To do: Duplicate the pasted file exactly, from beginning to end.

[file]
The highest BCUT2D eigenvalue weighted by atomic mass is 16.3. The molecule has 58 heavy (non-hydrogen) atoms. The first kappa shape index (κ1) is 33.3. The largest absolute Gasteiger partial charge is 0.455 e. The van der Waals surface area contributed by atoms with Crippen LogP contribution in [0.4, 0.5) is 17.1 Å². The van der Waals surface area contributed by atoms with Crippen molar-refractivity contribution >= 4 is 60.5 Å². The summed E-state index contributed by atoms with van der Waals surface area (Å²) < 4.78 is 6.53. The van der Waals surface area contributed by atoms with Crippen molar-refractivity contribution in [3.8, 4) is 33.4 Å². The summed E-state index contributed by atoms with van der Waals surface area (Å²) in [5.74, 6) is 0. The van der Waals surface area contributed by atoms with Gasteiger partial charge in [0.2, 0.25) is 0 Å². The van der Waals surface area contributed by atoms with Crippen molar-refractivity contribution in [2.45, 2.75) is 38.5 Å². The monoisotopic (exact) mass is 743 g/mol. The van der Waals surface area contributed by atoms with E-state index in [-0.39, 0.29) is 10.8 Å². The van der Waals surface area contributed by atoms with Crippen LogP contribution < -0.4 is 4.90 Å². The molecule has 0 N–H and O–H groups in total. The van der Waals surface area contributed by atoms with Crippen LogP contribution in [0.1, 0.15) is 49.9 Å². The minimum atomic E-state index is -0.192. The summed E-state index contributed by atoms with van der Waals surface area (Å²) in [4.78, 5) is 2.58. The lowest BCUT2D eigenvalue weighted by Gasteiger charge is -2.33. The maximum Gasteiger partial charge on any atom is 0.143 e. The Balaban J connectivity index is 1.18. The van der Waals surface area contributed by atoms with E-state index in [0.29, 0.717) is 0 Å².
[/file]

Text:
The highest BCUT2D eigenvalue weighted by atomic mass is 16.3. The molecule has 58 heavy (non-hydrogen) atoms. The first kappa shape index (κ1) is 33.3. The largest absolute Gasteiger partial charge is 0.455 e. The van der Waals surface area contributed by atoms with Crippen LogP contribution in [0.4, 0.5) is 17.1 Å². The van der Waals surface area contributed by atoms with Crippen molar-refractivity contribution >= 4 is 60.5 Å². The summed E-state index contributed by atoms with van der Waals surface area (Å²) < 4.78 is 6.53. The van der Waals surface area contributed by atoms with Crippen molar-refractivity contribution in [3.8, 4) is 33.4 Å². The summed E-state index contributed by atoms with van der Waals surface area (Å²) in [5.74, 6) is 0. The van der Waals surface area contributed by atoms with Gasteiger partial charge in [0.2, 0.25) is 0 Å². The van der Waals surface area contributed by atoms with Crippen molar-refractivity contribution in [2.45, 2.75) is 38.5 Å². The monoisotopic (exact) mass is 743 g/mol. The van der Waals surface area contributed by atoms with E-state index in [-0.39, 0.29) is 10.8 Å². The van der Waals surface area contributed by atoms with Crippen LogP contribution < -0.4 is 4.90 Å². The molecule has 0 N–H and O–H groups in total. The van der Waals surface area contributed by atoms with Crippen LogP contribution in [0.1, 0.15) is 49.9 Å². The minimum atomic E-state index is -0.192. The summed E-state index contributed by atoms with van der Waals surface area (Å²) in [4.78, 5) is 2.58. The lowest BCUT2D eigenvalue weighted by Gasteiger charge is -2.33. The maximum Gasteiger partial charge on any atom is 0.143 e. The Balaban J connectivity index is 1.18. The van der Waals surface area contributed by atoms with E-state index in [0.29, 0.717) is 0 Å².